--docker-env http_proxy=http://yourproxy:port --docker-env https_proxy=http://yourproxy:port --docker-env no_proxy=192.168.99.0/24







David M. Karr (83) [Avatar] Offline
#3
Hmm, this seemed promising, but it didn't make any difference. If I ran that command, and then did "minikube ssh", what should I see in that environment that would tell me whether or not these variables were set properly or not? I wouldn't expect to see anything in the simple "env" output, because those are intended to be docker-specific.
Marko Lukša (65) [Avatar] Offline
#4
Not sure how you can see the environment configured for the Docker daemon, but here's what I tried:

I ran minikube like this (pointed it to 8.8.8.8 instead of an actual proxy):

$ minikube start --docker-env http_proxy=http://8.8.8.8:88 --docker-env https_proxy=http://8.8.8.8:88 --docker-env no_proxy=192.168.99.0/24


Then, if I examine the minikube logs, I see that it's trying to use the configured proxy:

$ minikube logs | grep 8.8.8.8
Jan 25 20:49:41 minikube localkube[3536]: E0125 20:49:41.129124    3536 remote_image.go:108] PullImage "gcr.io/google_containers/heapster-amd64:v1.5.0-beta.0" from image service failed: rpc error: code = Unknown desc = Error response from daemon: Get https://gcr.io/v1/_ping: http: error connecting to proxy http://8.8.8.8:88: dial tcp 8.8.8.8:88: i/o timeout


So, I suggest you try minikube logs to see if there's any trace of whether the proxy is being used or not. In any case, you should see the error preventing the image from being pulled.

Oh, maybe you need to delete the VM first with minikube delete... but I doubt that...
David M. Karr (83) [Avatar] Offline
#5
LOL. Your last "doubtful" comment was the key. When you told me I needed the "--docker-env" settings, I thought that "minikube stop" would do everything that was required to start over. I just did "minikube delete" and started over, and now the image was successfully downloaded and the container started. However, I also looked at "minikube logs" and grepped for "proxy", and it never found anything that looked like a connection that was going through a proxy.
Marko Lukša (65) [Avatar] Offline
#6
Yeah, if you just run minikube start, it uses the existing VM, so any flags you specify may or may not be honored. I've learned that any time minikube doesn't behave like it should, running minikube delete might be the solution.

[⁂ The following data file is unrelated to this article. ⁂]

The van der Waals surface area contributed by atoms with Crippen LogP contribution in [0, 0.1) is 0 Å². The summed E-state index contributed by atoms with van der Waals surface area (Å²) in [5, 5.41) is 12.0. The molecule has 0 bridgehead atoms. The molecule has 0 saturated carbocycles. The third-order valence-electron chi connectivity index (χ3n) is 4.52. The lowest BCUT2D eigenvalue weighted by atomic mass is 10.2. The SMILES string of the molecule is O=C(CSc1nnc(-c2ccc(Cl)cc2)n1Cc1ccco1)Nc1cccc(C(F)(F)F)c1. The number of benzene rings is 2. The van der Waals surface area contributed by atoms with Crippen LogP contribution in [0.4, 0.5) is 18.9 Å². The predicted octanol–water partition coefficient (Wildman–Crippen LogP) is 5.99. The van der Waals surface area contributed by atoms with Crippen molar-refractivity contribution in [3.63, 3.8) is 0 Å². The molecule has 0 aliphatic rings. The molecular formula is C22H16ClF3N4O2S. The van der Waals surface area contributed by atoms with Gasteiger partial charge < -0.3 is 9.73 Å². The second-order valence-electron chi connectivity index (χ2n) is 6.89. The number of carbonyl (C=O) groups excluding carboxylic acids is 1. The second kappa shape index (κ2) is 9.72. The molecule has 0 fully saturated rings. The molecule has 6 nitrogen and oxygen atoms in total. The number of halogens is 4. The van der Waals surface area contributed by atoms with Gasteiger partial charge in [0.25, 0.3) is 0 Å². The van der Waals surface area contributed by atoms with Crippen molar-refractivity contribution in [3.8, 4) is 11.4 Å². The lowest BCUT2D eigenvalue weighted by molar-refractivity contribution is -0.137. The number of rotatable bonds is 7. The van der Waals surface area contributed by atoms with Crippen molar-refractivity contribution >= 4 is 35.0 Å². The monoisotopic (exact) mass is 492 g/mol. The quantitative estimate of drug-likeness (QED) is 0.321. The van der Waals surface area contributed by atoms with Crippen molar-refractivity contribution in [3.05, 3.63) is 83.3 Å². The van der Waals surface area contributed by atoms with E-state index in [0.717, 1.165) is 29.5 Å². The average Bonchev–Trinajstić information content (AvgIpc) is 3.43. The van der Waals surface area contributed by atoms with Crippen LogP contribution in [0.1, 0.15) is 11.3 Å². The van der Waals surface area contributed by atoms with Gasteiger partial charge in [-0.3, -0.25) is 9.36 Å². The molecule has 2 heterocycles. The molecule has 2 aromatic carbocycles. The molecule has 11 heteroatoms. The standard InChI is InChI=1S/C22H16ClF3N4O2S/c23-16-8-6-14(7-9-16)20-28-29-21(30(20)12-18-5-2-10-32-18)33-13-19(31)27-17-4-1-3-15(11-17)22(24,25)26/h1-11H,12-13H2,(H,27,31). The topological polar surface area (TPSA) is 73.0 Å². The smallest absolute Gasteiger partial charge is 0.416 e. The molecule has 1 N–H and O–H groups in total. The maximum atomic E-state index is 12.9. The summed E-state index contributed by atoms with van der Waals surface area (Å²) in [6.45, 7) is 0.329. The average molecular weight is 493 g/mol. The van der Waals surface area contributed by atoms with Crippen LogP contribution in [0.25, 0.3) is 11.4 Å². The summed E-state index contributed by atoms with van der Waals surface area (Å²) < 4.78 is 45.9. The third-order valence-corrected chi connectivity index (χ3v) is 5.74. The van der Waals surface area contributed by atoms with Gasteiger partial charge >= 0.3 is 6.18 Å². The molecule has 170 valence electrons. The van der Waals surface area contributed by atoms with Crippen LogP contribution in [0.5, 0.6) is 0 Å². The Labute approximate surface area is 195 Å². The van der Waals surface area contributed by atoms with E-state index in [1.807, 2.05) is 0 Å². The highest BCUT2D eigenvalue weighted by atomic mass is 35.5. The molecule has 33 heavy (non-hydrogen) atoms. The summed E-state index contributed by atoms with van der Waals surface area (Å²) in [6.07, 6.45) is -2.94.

I probably should have mentioned that in the book (and what to do if you need to use a proxy). Noted for 2nd edition.

Thank you for reporting this.

David M. Karr (83) [Avatar] Offline
#7
Hmm, looks like there are more issues related to this. Following the steps in the book, I then created the kubia-http LoadBalancer. When I tried to do "minikube service kubia-http" to get the host:port, I got this:

Error opening service: Could not find finalized endpoint being pointed to by kubia-http: Error validating service: Error getting service kubia-http: Get https://192.168.99.100:8443/api/v1/namespaces/default/services/kubia-http: Proxy Authentication Required


So this looks like it's seeing my https_proxy setting, but not my "no_proxy" setting, or perhaps the format I used isn't working. I found that the documentation for specifying IP addresses in no_proxy is ambiguous, and especially address ranges. I thought it would support CIDR, so I set it to "192.168.0.0/16", but for this piece that didn't appear to work.
Marko Lukša (65) [Avatar] Offline
#8
You probably need to set no_proxy in your local OS (the one you're running the minikube service command in).
David M. Karr (83) [Avatar] Offline
#9
That was already set. Doesn't make any difference.

Note that I found the following related issue for minikube, which I've commented on: https://github.com/kubernetes/minikube/issues/2453 .
Marko Lukša (65) [Avatar] Offline
#10
Hmm, isn't the Proxy Authentication Required message coming from your proxy? That would imply that the request to 192.168.99.100 is going to the proxy instead of to the minikube VM directly.

Have you tried using the actual IP address instead of the CIDR?

I've just ran the following, and it still wants to go through the proxy:

http_proxy=http://8.8.8.8 no_proxy=192.168.0.0/16 minikube service kubia


But, using the IP works:

http_proxy=http://8.8.8.8 no_proxy=192.168.99.100 minikube service kubia
Opening kubernetes service default/kubia in default browser...

Marko Lukša (65) [Avatar] Offline
#11
Ah, yes, using CIDR in no_proxy isn't supported in Go's net/http library, which minikube uses. See https://github.com/golang/go/issues/16704